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The False Promise of the "New" NonDelegation Doctrine

dc.contributor.authorRossi, Jim, 1965-
dc.contributor.authorSeidenfeld, Mark
dc.identifier.citation76 Notre Dame L. Rev. 1 (2000-2001)en_US
dc.description.abstractThis essay responds to claims that the "new" nondelegation doctrine, applied by D.C. Circuit Judge Stephen Williams in "American Trucking Association, Inc. v. EPA", 175 F.3d 1027 (D.C. Cir. 1999), advances the rule of law. The Supreme Court has generally favored ex post over ex ante mechanisms for control of administrative action. Currently, for instance, courts apply arbitrary and capricious review, as a way to control agency decision making ex post. But the rule of law benefits of the "new" nondelegation doctrine are no greater than those delivered by the current means of ex post controls. The rule of law serves three primary functions: it reduces uncertainty; it minimizes the likelihood of government tyranny; and it helps to assure political accountability. Judicially enforced ex ante constraints, however, are not necessary to perform any of these functions, and may even undermine some of them. In addition, the rule of law is not the be-all and end-all of regulatory systems. There are countervailing benefits to a system that allows for regulatory flexibility. Although there may be some role for ex ante constraints in controlling agency discretion, the factors that determine the means of limiting agency discretion are political rather than legal in nature. Thus, imposition of ex ante limitations is best left to the political process--not to courts.en_US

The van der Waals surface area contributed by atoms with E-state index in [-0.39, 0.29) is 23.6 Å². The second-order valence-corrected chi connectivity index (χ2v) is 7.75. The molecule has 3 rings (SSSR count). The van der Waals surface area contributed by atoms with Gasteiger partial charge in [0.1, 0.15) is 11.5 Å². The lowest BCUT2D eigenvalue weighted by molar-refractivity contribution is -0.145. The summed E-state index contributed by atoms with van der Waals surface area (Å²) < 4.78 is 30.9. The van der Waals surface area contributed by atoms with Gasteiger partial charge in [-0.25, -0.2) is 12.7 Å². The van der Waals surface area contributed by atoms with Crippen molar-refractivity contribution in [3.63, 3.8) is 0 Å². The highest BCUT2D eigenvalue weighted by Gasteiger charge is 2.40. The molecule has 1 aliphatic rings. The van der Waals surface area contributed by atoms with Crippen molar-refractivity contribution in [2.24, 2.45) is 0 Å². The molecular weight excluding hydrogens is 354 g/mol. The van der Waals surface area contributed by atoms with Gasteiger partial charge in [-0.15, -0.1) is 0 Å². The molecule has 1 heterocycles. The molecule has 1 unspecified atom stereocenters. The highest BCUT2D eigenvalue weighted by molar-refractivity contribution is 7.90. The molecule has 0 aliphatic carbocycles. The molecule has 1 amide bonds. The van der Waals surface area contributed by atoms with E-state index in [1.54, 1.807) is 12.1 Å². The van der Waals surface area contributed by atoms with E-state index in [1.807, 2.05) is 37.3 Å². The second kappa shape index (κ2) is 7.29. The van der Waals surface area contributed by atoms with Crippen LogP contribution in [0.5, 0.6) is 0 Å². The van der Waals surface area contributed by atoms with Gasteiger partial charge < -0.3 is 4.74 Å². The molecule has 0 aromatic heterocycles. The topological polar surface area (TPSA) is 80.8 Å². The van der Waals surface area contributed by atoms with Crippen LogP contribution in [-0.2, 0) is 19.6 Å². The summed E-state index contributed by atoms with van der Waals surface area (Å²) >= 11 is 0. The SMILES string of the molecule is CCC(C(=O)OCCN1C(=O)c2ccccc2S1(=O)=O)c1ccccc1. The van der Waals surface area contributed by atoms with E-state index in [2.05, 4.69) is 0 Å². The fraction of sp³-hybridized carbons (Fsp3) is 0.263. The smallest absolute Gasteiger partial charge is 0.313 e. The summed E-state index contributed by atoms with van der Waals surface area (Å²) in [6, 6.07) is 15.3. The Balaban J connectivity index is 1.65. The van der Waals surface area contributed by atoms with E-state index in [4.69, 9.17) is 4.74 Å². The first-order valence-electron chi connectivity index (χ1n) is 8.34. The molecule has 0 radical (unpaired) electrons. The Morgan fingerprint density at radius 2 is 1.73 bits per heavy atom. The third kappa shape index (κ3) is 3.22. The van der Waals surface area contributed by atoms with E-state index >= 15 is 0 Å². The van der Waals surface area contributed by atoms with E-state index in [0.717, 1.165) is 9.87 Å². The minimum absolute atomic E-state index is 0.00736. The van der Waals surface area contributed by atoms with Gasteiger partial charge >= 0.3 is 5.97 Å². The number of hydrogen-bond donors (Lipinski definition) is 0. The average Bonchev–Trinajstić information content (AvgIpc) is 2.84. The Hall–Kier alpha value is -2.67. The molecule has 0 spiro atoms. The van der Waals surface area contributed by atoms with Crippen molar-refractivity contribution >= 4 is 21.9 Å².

dc.format.extent1 document (21 pages)en_US
dc.publisherNotre Dame Law Reviewen_US
dc.subjectAmerican Trucking Association, Inc. v. EPAen_US
dc.subject.lcshAdministrative law -- United States -- Casesen_US
dc.subject.lcshEnvironmental policy -- Law and legislation -- United Statesen_US
dc.subject.lcshEnvironmental law -- United Statesen_US
dc.subject.lcshDelegated legislation -- United Statesen_US
dc.titleThe False Promise of the "New" NonDelegation Doctrineen_US

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